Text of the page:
Ascraeus Press

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Ascraeus Press

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Blue Sunset
Price: $3.99 USD. Words: 36,080. Language: American English. Published: March 17, 2012 by Ascraeus Press. Categories: Fiction » Poetry » Themes & motifs, Fiction » Science fiction » Space opera
(5.00)
Blue Sunset looks back on the first settlers on Mars. Their triumphs and failures, their loves and losses. Earth sent the good and the bad, the thoughtful and the clueless, the doers and the quitters, the lovers and the leaders, the vigilantes and the virtuous. The red planet changed them. Their epitaphs tell their stories while the universe has the initial last word on this first settlement.


Ascraeus Press’s tag cloud

blue sunset    epitaphs    mars    mars poems    poems    science fiction   

Smashwords book reviews by Ascraeus Press

  • Dog-Nabbed on March 19, 2015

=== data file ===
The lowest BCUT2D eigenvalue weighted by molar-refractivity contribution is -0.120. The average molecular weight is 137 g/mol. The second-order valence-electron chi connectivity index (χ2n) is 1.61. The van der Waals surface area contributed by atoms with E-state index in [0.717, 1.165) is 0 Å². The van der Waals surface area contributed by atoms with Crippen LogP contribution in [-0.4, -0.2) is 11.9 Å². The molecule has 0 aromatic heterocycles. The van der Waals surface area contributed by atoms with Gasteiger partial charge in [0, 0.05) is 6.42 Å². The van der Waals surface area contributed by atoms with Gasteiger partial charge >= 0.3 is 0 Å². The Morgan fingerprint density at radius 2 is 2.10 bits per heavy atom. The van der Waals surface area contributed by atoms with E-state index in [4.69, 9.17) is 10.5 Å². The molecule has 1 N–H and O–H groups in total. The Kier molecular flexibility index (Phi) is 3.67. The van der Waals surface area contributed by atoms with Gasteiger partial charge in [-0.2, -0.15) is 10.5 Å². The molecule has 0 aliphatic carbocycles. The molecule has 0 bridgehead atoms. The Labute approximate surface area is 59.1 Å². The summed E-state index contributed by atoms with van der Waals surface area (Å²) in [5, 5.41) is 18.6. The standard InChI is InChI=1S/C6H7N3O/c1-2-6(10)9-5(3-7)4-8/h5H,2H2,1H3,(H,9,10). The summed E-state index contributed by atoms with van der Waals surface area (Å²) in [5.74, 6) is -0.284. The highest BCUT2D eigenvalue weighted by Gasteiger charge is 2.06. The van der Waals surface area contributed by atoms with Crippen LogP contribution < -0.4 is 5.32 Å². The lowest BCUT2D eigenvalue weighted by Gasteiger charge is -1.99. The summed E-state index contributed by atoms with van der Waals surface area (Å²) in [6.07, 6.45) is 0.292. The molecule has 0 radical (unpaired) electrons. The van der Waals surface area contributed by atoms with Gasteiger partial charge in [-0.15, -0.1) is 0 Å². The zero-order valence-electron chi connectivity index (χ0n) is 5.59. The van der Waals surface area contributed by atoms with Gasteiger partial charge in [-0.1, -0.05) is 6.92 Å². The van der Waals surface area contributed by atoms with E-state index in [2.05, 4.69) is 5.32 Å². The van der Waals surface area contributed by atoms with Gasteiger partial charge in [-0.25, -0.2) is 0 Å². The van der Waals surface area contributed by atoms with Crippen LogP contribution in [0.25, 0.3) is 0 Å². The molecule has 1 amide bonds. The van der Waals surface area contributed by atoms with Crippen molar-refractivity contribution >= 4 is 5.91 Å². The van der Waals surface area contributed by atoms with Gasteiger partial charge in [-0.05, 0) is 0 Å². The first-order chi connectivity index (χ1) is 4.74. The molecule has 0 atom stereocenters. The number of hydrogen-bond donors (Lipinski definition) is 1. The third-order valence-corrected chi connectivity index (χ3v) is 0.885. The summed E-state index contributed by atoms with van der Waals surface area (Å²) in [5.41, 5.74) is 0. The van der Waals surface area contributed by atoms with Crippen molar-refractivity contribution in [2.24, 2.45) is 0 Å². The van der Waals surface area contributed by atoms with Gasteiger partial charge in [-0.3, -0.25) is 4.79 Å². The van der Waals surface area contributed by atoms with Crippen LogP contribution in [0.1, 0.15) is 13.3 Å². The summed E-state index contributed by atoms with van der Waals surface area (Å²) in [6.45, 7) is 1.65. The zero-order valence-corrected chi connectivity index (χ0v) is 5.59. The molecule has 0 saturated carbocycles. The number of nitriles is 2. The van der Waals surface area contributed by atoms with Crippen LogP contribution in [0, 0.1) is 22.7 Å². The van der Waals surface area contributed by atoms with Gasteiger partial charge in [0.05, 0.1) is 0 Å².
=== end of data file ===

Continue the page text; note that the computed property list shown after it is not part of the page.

"Dognabbed", the wonderful successor to Susan J. Kroupa's "Bed-Bugged" and "Out-Sniffed", is again warmhearted and funny but never superficial. Middle-grade kids will love it; older kids will enjoy it secretly, without perhaps ever admitting that they read it. Adults with the good fortune of having a dog in their lives will adore the book; adults without canine companionship will start wondering if they need a labradoodle. Book three stands on its own, but lucky readers will want to read books one and two as soon as possible. In "Dognabbed", main character Doodle, the bedbug-detecting labradoodle "employee" of Josh Hunter and companion to Josh's 10-year-old daughter Molly, again grasps every situation immediately, his wry assessments of human behavior spot on the money. Adult human beings in the story stumble cluelessly and then fail to repair their regrettable mistakes. Children are imaginative and flexible enough to think outside any box and come up with obvious solutions which of course succeed, once the adults are willing to try them. Over Thanksgiving on a trip to the Blue Ridge Mountains Molly has an opportunity to get to know more of her mother's side of the family while her father has to deal with challenges on his side. Molly is also confronted with serious family problems a friend of hers has. Doodle loves the woodsy environment, even giving in to a puppylike desire to chase wild turkeys. In the end, thanks to Molly and Doodle, situations are resolved with solutions acceptable to all, except perhaps the villains who don't deserve any better. The reader's sense of justice is not disappointed. Adults' bad choices are presented objectively but compassionately, and of course Molly and Doodle know what has to be done to remedy sad situations. This is a marvelous book. Buy it, read it, and then buy another one so that someone else can enjoy it as much as you did.